A Seussian Guide to BioPharma


Xconomy National — 

Years ago, pharma’s rep was grand,

Selling drugs throughout the land.

Many different problems mended,

Diseases treated, lives extended.

Sulfa drugs, antibiotics,

Pain-relieving strong narcotics.

A high point before the age of genes,

Were Salk and Sabin’s new vaccines.

Profit margins super high,

Income more than “getting by”.

As a group, they were admired,

Nowadays, they just look tired.

Cash returns, of late, have dropped,

Many new drug trials flopped.

Downplaying side effects not easy,

Mistakes have pharma feeling queasy.

New drugs costs? Billions of bucks,

So business models are in flux.

Research budgets are austere,

Pharma’s future’s far from clear.

What instituted this decay?

How’d their market go astray?

Many couldn’t leave their old pursuit,

Of the lowest hanging fruit.

The drug they looked for, sad but true,

Too often bore the name “me, too.”

Darwin wrote of the need for change,

To ignore this truth, to me, seems strange.

They should have embraced “adapt or die,”

Instead their focus went awry.

Biologics become standards of care,

Generics increased market share.

Clinical trials emptied the larder,

And finding drugs, it seems, got harder.

Now corporate MBAs spend lots,

They need to fill their “new drug” slots.

They buy up companies big and small,

Preferably, without a brawl.

A blockbuster drug! That would be nice,

But pharma’s learned to throw the dice.

They will trumpet how much they vet,

But truth be told, it’s just a bet.

Investors dream, they hope, they’re wishin’

For IPO or acquisition.

VCs cash out on the deal,

Wallets filled, a grateful squeal!

But don’t confuse success with money,

Buyouts aren’t always sunny.

Consequences may be dire,

For the folks that they acquire.

No need for those who did the science,

They won’t be part of the alliance.

Project groups heaved out the door,

“Let us stay!” they will implore.

Severance package clutched in hand,

Identifies the newly canned.

Biopharma’s a tough endeavor,

For PhDs both young and clever.

Many of them now work on cancer,

Searching for the final answer.

They’ll try to finish Nixon’s war,

An effort started years before.

Sequencing the helix double,

Showed mutations cause the trouble.

Genomes probed, alterations found,

Implications are profound.

But knowing all of nature’s tricks,

Doesn’t always help to fix.

Gene therapy was once the hope,

So research programs changed their scope.

Antisense was next in line,

Effective drugs? Hard to design.

RNAi became the new path taken,

But faith in this approach has been shaken.

We really know no simple way,

To repair a gene that’s gone astray.

Patents earned protect IP,

Otherwise investors flee.

Clinicians search through miles of files,

To find good patients for their trials.

Positive results found in Phase III,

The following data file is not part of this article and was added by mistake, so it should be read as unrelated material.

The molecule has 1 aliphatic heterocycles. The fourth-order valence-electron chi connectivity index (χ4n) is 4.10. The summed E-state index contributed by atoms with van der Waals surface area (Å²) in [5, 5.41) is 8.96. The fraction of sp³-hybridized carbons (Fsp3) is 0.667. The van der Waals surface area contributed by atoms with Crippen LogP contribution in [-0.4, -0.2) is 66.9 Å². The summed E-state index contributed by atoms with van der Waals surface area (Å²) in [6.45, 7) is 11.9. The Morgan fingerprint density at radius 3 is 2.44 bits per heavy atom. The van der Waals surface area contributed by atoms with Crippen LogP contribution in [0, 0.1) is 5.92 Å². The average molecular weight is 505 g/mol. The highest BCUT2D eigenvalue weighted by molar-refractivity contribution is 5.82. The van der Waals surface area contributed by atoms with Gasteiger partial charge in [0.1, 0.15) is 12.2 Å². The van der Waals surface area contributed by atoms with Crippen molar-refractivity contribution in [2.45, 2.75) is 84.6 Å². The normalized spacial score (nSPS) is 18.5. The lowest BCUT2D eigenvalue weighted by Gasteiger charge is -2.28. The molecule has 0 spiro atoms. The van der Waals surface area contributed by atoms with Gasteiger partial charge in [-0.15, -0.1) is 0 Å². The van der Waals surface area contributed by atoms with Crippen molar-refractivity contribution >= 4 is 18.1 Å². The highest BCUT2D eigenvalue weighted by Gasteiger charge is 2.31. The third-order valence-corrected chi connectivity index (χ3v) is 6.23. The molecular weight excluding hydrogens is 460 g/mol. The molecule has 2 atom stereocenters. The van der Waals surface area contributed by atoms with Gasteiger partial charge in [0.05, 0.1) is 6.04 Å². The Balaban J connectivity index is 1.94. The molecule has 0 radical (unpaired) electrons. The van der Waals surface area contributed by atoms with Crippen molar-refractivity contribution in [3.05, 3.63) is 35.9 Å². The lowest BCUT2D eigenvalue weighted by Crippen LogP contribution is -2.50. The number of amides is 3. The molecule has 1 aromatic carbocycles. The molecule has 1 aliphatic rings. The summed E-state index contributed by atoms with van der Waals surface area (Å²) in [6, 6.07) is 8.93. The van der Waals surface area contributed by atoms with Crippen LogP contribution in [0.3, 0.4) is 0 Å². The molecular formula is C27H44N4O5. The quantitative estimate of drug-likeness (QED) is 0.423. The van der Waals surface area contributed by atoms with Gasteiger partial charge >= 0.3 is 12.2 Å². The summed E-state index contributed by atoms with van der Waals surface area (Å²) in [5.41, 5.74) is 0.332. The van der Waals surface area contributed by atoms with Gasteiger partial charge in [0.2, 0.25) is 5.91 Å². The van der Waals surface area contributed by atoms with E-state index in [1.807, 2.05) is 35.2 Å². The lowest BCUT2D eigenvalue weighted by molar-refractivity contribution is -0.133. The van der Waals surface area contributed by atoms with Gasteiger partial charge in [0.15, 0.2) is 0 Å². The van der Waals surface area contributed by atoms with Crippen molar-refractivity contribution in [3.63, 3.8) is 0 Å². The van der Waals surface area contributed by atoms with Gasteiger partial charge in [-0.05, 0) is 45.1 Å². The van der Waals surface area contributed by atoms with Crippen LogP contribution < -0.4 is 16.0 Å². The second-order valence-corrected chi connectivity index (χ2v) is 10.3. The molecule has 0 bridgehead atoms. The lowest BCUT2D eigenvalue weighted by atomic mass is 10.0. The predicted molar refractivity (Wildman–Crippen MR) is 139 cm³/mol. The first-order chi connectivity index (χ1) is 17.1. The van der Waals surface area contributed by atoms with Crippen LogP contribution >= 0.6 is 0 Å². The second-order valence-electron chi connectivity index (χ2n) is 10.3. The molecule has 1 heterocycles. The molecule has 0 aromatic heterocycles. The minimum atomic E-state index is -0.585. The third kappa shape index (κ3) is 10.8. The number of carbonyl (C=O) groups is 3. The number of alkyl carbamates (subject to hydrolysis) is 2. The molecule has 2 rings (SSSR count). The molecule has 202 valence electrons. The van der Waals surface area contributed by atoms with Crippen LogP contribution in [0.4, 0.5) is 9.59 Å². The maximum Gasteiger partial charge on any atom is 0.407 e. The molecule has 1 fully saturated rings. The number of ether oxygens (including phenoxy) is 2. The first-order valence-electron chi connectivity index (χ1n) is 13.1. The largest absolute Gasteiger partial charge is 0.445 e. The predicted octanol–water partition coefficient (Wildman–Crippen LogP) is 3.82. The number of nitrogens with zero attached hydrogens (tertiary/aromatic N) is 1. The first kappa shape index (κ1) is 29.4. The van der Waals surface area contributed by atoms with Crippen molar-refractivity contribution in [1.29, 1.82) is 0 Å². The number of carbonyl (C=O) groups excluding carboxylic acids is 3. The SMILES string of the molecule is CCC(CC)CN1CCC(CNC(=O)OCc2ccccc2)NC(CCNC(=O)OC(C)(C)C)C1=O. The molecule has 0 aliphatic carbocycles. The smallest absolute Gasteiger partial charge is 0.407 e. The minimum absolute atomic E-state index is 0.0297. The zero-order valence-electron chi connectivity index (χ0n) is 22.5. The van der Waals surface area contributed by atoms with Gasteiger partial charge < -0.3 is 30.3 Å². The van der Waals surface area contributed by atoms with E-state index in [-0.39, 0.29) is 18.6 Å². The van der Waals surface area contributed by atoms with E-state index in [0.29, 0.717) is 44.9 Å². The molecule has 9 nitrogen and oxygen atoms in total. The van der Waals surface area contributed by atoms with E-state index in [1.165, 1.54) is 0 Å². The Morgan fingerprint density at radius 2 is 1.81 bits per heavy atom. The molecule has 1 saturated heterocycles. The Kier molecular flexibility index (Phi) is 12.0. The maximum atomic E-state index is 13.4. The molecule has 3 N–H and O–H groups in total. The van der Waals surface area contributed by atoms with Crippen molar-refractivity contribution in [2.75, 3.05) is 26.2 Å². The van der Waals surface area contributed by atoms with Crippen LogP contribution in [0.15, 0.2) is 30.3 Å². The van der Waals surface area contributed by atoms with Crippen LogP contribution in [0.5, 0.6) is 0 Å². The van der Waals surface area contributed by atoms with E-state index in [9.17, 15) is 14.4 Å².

May finally bring a hint of glee.

But will the drug really make the grade?

Can the FDA be swayed?

Even a seasoned statistician,

Compares it to an inquisition.

“The FDA is just too hard!”

Truthful statement, or old canard?

And side effects, if they’re adverse,

Insurers will not reimburse.

Politicians add to muck and mire,

Like Bachmann’s claim vaccines are dire.

Startups struggle to raise cash,

Efforts cause their teeth to gnash.

Funding sources hard to find,

Put research projects in a bind.

High costs = corporate angina,

The current fix: move work to China.

They need more patients who are sick,

And found them living in the BRIC.

I’ll suggest a brief solution,

Embolden bio-revolution.

Innovation is the key,

Though not achieved too easily.

One must adopt a great reliance,

On the very strongest science.

Peptide, protein, pill, and mAb,

All must spring forth from the lab.

Collaborate, share what you know,

And you will reap from what you sow.

For a brand new drug may be all that matters,

To lives that diseases have left in tatters.

Stewart Lyman is Owner and Manager of Lyman BioPharma Consulting LLC in Seattle. He provides strategic advice to clients on their research programs, collaboration management issues, as well as preclinical data reviews. Follow @

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3 responses to “A Seussian Guide to BioPharma”

  1. Claudio De-Fraja says:

    Bravo! It is time for a bio-(r)evolution, share, collaborate, find alternative funding solutions. And do not copy the organization structure of the big pharma! Copy high tech companies instead. Hire younger team managers, use older people only as mentors and consultants; allow more postdocs or younger faculty members to create their own biotech companies, keep an academic environment alive.

  2. JCimino says:

    I was expecting Doctor Seuss, but got Ogden Nash instead.

  3. observer says:

    Last time I looked, age discrimination, as proposed by Claudio, was illegal. In a highly regulated industry like life sciences it is likely a very good thing to have some knowledge of the rules and regs, as well as wisdom from past mistakes. Younger academics are not experienced in the world of biotech, on average. In contrast, some of the most successful biotech-ish startups recently were composed of ex-big pharma folks released from the managerial constraints and delays of that environment. In any case, a good idea, based on deep understanding, trumps all.
    In further contrast, the social media world seems to be best served by young folks who have the time and inclination to spend pursuing that activity, giving them the experience to creat something new.